Mary Shaw Shorb, 83, a biochemist, immunologist and microbiologist who was a retired University of Maryland research biochemist and the primary force behind the dramatic 1947 discovery of Vitamin B-12, died Aug. 18 at Greater Laurel-Beltsville Hospital. She had a kidney ailment.

Dr. Shorb, who had left a research career to raise a family, returned to work in 1942 during the manpower shortages of World War II. She took a post at the Agriculture Department's research station, working in its home economics and human nutrition and its dairy industry bureaus until 1946.

She lost her job, as did other female scientists, when it was reclaimed by a returning veteran.

Dr. Shorb asked the head of the University of Maryland's poultry science department for the use of research facilities to continue work she was doing on liver extracts. She had been unable to get much support or encouragement from the government.

The University of Maryland awarded her an unpaid research post to continue her work. But, as she later told a reporter, "I knew I was onto something important."

Dr. Shorb had discovered that the microbe Lactobacillus lactis thrived on tomato juice and liver extract. Her research involved the use of that concoction to locate and measure the "pernicious anemia factor."

That, in turn, was used by Merck Co. research scientists, with whom she worked, to produce commercially what became known as Vitamin B-12.

Pernicious anemia, which results in the faulty production of red blood cells, affected about 50,000 people a year in this country in the 1920s.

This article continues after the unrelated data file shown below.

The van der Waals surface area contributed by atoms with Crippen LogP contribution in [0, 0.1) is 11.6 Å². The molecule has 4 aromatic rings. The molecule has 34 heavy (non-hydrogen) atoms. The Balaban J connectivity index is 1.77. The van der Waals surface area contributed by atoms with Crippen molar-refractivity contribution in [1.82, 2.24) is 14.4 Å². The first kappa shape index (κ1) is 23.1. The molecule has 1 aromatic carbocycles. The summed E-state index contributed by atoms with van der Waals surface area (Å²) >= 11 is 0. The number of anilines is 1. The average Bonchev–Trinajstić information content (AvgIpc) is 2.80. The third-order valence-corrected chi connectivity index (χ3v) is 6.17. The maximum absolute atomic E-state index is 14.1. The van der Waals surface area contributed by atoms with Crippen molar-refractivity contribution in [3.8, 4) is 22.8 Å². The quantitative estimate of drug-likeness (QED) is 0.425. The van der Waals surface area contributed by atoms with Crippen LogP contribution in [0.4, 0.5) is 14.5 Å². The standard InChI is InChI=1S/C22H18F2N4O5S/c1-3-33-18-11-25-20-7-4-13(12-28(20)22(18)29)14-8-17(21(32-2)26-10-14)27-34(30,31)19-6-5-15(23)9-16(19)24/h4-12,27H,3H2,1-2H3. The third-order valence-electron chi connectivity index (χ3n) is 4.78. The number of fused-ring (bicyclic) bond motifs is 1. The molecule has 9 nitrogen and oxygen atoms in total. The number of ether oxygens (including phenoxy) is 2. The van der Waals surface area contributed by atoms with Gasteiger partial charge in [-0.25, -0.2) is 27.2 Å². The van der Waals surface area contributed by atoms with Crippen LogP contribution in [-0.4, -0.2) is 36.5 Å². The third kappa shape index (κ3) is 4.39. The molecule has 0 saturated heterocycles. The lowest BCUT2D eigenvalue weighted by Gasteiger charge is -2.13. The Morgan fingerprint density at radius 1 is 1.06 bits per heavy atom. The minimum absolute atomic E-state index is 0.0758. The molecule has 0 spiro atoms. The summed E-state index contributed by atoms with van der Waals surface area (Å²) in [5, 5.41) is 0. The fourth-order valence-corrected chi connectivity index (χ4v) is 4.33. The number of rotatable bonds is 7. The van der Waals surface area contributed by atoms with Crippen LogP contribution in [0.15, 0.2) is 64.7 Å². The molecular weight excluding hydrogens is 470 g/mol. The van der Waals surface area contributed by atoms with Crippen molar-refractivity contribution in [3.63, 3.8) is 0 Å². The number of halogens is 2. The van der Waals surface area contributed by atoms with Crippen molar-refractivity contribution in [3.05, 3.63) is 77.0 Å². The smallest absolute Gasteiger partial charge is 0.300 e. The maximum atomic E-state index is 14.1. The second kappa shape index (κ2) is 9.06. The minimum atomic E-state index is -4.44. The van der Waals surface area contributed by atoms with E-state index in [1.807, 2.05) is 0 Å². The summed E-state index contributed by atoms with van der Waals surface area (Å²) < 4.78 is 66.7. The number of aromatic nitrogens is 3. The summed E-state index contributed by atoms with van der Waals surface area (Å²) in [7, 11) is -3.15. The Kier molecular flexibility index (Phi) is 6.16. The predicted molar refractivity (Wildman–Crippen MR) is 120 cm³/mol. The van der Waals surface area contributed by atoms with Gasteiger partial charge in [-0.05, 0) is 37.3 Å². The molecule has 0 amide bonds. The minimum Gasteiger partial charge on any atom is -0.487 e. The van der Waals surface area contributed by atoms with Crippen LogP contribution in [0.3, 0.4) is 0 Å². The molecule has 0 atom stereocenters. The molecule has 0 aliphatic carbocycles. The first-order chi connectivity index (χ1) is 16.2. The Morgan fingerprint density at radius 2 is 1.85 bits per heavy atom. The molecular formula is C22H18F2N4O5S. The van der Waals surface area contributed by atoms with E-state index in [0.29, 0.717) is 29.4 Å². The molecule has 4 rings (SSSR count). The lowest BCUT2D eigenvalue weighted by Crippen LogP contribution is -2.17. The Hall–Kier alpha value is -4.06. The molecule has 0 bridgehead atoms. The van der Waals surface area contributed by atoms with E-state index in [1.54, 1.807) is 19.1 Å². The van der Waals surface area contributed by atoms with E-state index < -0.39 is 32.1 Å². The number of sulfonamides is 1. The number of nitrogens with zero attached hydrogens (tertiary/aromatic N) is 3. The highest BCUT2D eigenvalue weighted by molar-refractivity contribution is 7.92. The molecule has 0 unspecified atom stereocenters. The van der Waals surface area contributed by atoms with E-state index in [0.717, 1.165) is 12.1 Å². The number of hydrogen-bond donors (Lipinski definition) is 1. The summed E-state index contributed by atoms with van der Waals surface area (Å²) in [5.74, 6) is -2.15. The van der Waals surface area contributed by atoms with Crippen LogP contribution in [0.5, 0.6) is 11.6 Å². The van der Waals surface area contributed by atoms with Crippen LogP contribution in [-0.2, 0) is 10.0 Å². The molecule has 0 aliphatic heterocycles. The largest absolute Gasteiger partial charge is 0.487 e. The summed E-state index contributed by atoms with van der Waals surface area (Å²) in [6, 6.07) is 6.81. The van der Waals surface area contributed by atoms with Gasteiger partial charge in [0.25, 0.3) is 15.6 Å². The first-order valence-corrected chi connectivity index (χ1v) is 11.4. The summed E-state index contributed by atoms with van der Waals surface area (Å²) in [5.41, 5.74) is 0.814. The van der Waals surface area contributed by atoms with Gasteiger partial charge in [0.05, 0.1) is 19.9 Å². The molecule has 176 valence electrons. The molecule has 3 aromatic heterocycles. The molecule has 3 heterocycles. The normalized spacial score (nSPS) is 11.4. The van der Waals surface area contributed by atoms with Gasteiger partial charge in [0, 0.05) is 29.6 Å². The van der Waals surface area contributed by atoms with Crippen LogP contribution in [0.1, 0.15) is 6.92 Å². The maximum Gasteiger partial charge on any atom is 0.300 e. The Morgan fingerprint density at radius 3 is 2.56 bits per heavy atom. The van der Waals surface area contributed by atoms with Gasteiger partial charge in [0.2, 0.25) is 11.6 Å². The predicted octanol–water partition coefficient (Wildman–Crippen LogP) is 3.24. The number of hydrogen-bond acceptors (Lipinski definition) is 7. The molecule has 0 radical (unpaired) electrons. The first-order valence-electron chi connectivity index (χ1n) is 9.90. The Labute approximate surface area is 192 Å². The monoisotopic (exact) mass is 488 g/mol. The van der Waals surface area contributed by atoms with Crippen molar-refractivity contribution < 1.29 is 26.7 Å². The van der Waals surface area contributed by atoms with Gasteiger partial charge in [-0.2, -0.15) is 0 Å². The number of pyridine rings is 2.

It was fatal until the mid-1920s, when liver extract came on the market. The extract had to be painfully and frequently injected into patients. B-12, the active agent in the extract, made treatment of the ailment less costly, less painful and much easier.

Dr. Shorb made headlines on April 16, 1948, when news of the discovery of B-12 was announced in the prestigious journal Science.

She was quickly awarded fellowships and, in 1949, a full professorship at the University of Maryland.

During her years at the university, she gained a reputation as something of a maverick. She worked long hours on research but did not teach classes. Instead, she helped guide chosen graduate students through research and academic mazes.

Her later research included work on the effects of antibiotics on poultry, the lipid content of swine parasites, food bacteriology and chick growth factors.

In 1972, she retired as emeritus research professor of poultry husbandry.

Dr. Shorb won the 1949 Mead-Johnson award, as well as awards from scientific and education groups. A resident of Beltsville, she was a member of community and parents groups in her neighborhood.

She had been active in various PTA organizations for many years and was a past president of the Prince George's Mental Health Association.

Long active in the Beltsville Women's Club, she helped organize and direct the club's drive for a new community library and had been a volunteer librarian. She also belonged to the Beltsville Garden Club.

In 1987, she was elected to the Maryland Women's Hall of Fame for her professional and community work.

Dr. Shorb was born in Wahpeton, N.D., and was a 1928 graduate of the College of Idaho in Caldwell, Idaho. She received a doctorate in immunology at Johns Hopkins University in 1933.

From 1929 to 1933, she had been a technical assistant and researcher at Johns Hopkins University, where she had worked in the School of Hygiene and Public Health.

Survivors include her husband, Doyf A. Shorb of Beltsville; a son, Alan M., of Japan; two daughters, Carole Shorb and Barbara A. Breeden, both of Beltsville; a sister, Margaret Brownfield of Boise, Idaho; seven grandchildren; and 14 great-grandchildren.